My prayer for you today is that you find reason every day for thanksgiving to God.

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Promises and Conditions

November 25th, 2013

“If you are willing and obedient, you will eat the good of the land.” Isaiah 1:19 NIV.

Sometimes, where you are is not where you need to be.

My thoughts and comments today are about “promises and conditions.”

Promises are rarely unconditional. Inevitably, there will be one or more conditions inherent within a promise. With God, every promise is more grand and generous than you imagine, but there is usually a precondition to be met or an expectation to be accomplished by a willing heart. The commitment that God has made to you eternally is accompanied by expected and appropriate responses from you. “If you are willing and obedient, you will eat the good of the land.” Isaiah 1:19 NIV. The providential will of God is reserved for those who are first “willing and obedient.”

As I think through Scripture, I find the principle to be common. IF . . you forgive, you will be forgiven. Matthew 6:14 NIV. IF . . you give abundantly,you will receive accordingly. Luke 6:38 NAS. IF . .  you have faith, you can please God. Hebrews 11:6 NKJV. IF . . you desire to follow Jesus, take up your cross daily. Luke 9:23 NKJV. IF . . you thirst, come and drink. John 7:37 NKJV. IF . . you love Jesus, you will obey. John 14:15 NIV. IF . . you confess Jesus is Lord, you will be saved. Romans 10:9 NIV. IF . . you endure hardship, you will reign with Him. 2 Timothy 2:12 NLT. IF . . you confess your sins, He is faithful to forgive. 1 John 1:9 NIV. My Biblical examples are extensive but not exhaustive.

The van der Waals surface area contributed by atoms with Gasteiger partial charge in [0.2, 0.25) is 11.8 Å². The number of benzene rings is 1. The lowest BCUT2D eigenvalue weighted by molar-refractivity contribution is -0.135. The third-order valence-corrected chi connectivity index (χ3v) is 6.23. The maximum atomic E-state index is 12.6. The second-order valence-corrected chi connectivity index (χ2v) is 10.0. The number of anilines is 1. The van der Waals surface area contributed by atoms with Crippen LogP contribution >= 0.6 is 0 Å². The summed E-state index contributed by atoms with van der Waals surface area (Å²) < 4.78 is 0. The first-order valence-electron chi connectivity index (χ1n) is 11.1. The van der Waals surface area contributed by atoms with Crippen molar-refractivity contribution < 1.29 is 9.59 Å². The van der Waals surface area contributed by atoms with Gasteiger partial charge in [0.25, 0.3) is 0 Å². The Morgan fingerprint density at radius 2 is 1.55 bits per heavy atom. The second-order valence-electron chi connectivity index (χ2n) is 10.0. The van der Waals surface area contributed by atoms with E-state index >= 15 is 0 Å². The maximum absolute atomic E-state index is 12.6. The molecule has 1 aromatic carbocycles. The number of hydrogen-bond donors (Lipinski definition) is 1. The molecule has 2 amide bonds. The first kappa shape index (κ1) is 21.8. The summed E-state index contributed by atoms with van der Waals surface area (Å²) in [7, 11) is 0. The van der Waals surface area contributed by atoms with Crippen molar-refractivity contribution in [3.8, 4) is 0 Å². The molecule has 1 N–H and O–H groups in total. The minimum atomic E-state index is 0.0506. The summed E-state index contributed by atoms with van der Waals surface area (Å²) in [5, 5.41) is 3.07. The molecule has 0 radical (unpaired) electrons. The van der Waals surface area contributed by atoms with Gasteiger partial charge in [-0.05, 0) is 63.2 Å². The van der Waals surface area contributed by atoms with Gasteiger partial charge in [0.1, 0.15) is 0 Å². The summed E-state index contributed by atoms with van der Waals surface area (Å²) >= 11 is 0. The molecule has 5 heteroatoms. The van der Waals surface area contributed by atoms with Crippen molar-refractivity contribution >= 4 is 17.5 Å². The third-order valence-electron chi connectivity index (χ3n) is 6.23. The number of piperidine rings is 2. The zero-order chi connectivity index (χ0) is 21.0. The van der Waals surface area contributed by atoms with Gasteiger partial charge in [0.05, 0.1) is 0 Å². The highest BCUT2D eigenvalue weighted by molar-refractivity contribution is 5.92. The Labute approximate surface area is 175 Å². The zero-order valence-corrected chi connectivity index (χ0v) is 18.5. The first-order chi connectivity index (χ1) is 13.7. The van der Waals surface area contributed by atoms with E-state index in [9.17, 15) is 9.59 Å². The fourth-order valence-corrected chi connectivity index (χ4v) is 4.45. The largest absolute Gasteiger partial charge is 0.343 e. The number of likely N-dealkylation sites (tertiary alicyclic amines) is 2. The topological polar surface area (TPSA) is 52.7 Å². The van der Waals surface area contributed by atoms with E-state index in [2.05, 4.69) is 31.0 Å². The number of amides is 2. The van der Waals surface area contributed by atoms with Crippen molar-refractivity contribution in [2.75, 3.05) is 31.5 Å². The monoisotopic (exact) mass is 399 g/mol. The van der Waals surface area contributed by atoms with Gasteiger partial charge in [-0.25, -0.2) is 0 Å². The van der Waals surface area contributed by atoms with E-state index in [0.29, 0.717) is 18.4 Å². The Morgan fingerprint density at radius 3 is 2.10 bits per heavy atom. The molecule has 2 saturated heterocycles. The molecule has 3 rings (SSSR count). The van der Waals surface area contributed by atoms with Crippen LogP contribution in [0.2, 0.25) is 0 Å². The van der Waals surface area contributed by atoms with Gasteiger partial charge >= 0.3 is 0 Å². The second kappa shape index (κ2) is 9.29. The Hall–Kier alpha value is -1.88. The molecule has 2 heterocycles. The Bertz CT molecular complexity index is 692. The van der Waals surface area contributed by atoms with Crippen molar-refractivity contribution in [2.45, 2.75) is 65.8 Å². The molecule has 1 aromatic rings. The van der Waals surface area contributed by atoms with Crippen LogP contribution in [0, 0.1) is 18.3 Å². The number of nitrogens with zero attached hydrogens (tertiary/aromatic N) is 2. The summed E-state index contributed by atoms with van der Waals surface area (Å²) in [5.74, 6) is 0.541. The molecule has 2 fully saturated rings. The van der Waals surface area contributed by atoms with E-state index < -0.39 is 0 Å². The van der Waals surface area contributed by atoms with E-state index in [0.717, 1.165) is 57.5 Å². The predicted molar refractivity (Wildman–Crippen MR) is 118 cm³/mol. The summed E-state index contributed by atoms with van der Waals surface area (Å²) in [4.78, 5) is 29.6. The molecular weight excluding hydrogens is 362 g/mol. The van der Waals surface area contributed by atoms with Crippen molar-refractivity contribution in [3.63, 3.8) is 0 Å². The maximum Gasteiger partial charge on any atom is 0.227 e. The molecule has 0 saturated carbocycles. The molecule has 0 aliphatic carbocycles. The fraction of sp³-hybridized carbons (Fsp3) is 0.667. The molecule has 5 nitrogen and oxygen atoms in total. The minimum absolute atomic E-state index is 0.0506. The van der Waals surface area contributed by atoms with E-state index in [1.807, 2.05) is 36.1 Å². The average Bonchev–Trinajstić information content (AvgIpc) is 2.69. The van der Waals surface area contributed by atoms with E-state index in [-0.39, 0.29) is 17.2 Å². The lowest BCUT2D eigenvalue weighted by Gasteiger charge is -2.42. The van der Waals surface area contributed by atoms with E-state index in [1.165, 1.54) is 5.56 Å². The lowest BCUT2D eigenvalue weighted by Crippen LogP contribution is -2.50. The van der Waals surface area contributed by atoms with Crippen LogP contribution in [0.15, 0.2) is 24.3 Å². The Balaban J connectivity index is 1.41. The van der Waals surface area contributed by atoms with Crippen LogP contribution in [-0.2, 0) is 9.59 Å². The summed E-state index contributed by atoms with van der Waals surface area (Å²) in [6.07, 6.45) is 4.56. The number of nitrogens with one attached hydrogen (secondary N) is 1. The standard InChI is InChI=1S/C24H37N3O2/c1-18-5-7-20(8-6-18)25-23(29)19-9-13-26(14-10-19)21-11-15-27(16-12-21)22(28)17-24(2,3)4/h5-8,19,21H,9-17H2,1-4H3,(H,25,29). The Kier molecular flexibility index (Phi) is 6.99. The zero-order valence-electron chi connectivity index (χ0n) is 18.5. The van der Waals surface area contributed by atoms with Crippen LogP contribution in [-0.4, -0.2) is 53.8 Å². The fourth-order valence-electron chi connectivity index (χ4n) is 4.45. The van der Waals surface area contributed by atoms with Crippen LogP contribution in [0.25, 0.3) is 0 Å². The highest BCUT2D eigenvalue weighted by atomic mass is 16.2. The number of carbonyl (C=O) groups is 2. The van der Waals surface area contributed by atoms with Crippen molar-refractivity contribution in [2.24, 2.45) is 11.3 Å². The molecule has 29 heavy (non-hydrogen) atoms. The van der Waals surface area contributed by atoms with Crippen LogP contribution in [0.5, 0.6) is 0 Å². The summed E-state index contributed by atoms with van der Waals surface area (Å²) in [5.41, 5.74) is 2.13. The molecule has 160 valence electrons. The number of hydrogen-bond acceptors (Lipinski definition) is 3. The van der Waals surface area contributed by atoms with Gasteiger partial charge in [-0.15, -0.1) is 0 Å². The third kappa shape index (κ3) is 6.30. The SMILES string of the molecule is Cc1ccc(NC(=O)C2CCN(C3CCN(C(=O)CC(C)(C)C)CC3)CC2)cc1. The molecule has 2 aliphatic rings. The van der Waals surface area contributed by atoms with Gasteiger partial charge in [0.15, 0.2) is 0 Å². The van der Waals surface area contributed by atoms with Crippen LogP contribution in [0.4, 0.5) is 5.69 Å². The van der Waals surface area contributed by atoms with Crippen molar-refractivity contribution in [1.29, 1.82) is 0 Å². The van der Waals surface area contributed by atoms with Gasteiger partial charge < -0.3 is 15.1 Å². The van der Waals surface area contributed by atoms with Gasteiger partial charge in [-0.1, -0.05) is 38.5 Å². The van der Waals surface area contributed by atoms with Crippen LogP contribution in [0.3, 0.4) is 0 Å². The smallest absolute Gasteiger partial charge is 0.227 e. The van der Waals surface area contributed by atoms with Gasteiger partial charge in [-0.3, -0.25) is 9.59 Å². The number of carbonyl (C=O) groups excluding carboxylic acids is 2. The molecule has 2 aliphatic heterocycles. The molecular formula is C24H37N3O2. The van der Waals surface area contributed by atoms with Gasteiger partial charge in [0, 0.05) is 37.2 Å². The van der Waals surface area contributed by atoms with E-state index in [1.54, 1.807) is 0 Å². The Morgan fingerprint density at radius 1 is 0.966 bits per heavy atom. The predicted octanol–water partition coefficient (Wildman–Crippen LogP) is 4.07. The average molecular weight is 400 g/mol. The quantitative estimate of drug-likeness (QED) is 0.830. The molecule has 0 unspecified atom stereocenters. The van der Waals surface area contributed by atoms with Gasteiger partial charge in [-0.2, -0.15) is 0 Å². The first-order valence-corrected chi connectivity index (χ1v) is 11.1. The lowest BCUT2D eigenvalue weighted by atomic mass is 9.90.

Moses brought Israel to the border of the land of God’s purpose and provision – a land providing bountifully all they would need – cities, houses, wells, fields, vineyards, and flocks and herds – but they feared the giants more than they desired the sufficiency and surplus there and more than they believed God’s promise and power. Many of them even spoke of returning to Egypt.

When God appeared to Joshua after Moses’ death, His direction to Joshua was succinct, “Get ready to cross the Jordan River into the land I am about to give. [There] I will give you every place where you set your foot, as I promised Moses.” Joshua 1:2-3 NIV. (Also read Vs. 4-9 NIV). Everything good and plenty awaited them. What an incredible promise of inheritance and destiny. The conditions? They had to cross a swollen, flooding river and walk the land promised to them. The fledgling nation was once again at a crossroads in the purposes of God. Maybe you are at a place of decision in your life.

There are two practical observations of Joshua’s and Israel’s situation that I think are relevant to yours and my crossroad times.

(1) You have to leave where you’ve been, to go where you need to be. You may feel safer or more comfortable where you are but that doesn’t matter if that’s not where His blessings wait. Your spiritual life is a journey, from faith to faith and from glory to glory, into the greater purposes of God.

(2) You have to go where you are supposed to be, to receive what God promises to give. The promises of God are given and fulfilled on God’s terms, not yours. God’s promises and their conditions remain, “If you are willing and obedient, you will eat the good of the land.”

My prayer for you today is that you will be content only in the center of God’s purpose.

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Blessings in Disguise

November 22nd, 2013

“Problems and trials . . are good for us.”  Romans 5:3 NLT.

Rejoice even when you have to look for a reason to do so.